Cushman’s writings make clear that she and her circle of women friends were constantly analyzing and negotiating how public they could be in their relationships, undermining the idea that they perceived their love as “innocent”. Cushman viewed her bond with Rosalie as a marriage, having given her a ring and used the specific word “marriage” in relation to it in her diary. The diary recounts her erotic dreams of Rosalie and she writes about their devoted bond and looks forward to being reunited.
Alas, Cushman’s British tour would last much longer than the original six month plan, and Rosalie would die before she returned.
Chapter 2: The Hero in the Family and on the Stage
Having begun at the crucial start of Cushman’s British tour, the biography now circles back to her youth and beginnings.
In her own memoir, Cushman notes that she was a “tomboy,” using that word, and notes how the term was used to constrain independent-minded women, though she embraced it. Cushman’s writings both private and public show a process of creating a narrative about her life, identity, desires, and career. She selectively and deliberately created several different personas to manage different aspects of her life. Cushman came from two generations of strong-willed, independent women. She was tall and not conventionally pretty. Her father--a generation older than her mother--had family connections with the Mayflower and early Puritans, which gave her a cachet of the archetypal American pedigree, as well as softening British prejudices against actresses. Cushman elaborated on her “tomboy” origins, noting her intellectual and physical interests, and she showed an early dramatic flair. When she was still a child, her father suffered business losses and functionally abandoned the family. Her maternal uncle encouraged her interest in theater. She excelled in amateur theatricals, including her signature “trouser roles” playing male parts.
The family’s financial situation gave Cushman the narrative framework for the social acceptability of her theatrical career. At age 14, she began performing professionally to help support the family and attracted patrons and teachers by her talent. At first, she trained for the opera. The official story became that her voice was strained by being forced to sing soprano parts with a contralto voice, but this can be seen as a metaphor and excuse for her unsuitability for “traditionally feminine” roles. Her initial reviews were negative for singing roles, but more positive for dramatic parts, and she reached a turning point in the role of Lady Macbeth, playing her as a forceful domineering figure. Spending several years in stock roles in New York, she seized the attention of the critics who helped propel her to success. Her appearance in trouser roles was especially popular. She turned a talent for poetry into a cross-promotional opportunity, using published poems to draw attention to her performance and establish her as a more cultured lady, not simply an actress.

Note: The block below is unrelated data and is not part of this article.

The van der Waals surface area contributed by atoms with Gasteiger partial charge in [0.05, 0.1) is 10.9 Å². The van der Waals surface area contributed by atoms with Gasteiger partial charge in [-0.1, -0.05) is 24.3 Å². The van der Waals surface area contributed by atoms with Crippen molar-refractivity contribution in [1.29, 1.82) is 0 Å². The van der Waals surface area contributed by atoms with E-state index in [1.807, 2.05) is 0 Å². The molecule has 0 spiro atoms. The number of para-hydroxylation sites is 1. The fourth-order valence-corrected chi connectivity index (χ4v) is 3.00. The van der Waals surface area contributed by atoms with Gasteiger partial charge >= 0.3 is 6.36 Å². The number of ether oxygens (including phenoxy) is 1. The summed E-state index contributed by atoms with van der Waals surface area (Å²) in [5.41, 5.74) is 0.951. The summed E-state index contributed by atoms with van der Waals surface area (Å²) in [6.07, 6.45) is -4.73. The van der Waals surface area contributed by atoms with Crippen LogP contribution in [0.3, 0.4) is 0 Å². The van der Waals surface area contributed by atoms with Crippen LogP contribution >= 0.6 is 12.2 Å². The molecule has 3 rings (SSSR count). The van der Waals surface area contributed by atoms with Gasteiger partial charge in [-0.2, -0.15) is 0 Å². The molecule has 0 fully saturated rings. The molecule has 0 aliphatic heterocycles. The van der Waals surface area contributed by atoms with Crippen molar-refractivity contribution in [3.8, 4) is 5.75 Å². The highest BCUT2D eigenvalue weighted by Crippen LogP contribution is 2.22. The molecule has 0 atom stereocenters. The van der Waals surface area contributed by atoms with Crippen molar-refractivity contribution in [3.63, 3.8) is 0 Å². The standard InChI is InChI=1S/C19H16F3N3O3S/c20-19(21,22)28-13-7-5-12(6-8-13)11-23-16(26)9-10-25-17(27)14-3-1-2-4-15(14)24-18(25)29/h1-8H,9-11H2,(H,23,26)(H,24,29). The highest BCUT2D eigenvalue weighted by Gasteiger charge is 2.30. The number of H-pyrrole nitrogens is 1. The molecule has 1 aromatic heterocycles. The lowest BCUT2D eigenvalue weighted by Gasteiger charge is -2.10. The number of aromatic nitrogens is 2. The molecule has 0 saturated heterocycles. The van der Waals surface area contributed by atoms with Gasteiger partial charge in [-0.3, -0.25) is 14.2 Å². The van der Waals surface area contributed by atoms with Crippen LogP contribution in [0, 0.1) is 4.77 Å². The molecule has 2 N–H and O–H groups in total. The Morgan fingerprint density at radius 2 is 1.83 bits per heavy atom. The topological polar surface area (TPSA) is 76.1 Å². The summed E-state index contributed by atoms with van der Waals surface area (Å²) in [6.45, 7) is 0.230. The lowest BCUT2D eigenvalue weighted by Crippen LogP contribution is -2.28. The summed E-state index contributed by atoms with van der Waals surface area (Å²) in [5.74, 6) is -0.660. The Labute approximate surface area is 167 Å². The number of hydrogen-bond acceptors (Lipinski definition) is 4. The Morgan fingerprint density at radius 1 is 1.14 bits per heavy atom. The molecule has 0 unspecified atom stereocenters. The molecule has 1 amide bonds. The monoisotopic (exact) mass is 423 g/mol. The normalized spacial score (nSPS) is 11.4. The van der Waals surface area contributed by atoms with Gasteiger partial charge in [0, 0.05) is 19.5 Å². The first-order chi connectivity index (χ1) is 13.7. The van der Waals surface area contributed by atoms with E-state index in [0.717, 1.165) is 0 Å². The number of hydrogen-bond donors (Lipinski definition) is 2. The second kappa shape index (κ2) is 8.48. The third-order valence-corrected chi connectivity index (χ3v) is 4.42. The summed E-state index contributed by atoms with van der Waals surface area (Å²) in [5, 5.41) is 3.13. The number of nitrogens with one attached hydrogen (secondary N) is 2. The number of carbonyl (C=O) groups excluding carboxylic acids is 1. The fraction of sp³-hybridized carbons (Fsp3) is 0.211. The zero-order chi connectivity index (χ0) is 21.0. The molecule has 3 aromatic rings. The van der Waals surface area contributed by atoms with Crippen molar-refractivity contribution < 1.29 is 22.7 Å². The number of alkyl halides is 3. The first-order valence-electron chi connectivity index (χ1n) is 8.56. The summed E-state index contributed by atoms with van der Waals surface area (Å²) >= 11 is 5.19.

During these early years, she several times had to contend with male patrons who wanted to derail her career toward something more refined (such as literature) or toward marriage. Her rejection of one of these patrons was fastened onto by later biographers as “explaining” her decision to remain unmarried, and her emotional disinterest in male suitors. [Note: this is extremely common in conservative biographies of unmarried professional women. Biographers will sometimes go to great lengths to dig up a potential failed heterosexual romance in order to explain a lack of interest in marriage. In Cushman’s case, the man that biographers chose for this was never even mentioned by name in her memoirs. Just a passing reference to her rejecting someone whose intentions turned out to be “not honorable.”]
In the later 1830s, Cushman played many male roles, which were clearly more memorable than her equally competent performance in female roles. The popularity of actresses in male roles is sometimes attributed to the male audience’s eagerness for the sight of a woman’s legs, but Cushman was equally popular with female spectators in these roles.
Part of Cushman’s legend was a series of key roles that--as framed by her--she fell into or had thrust upon her, but which she then turned into iconic, powerful performances. These included Nancy Sykes in Oliver Twist, to which she applied a proto-“method” acting approach, studying people in a New York slum to prepare. Rather than focus on glamorous and feminine roles, she used unattractive, unfeminine roles to display her acting prowess.
By the early 1840s, Cushman was the sole support of an extended family and able to demand better terms for her contracts, even in a weakening theatrical market.
Chapter 3: “Is Such Love Wrong?”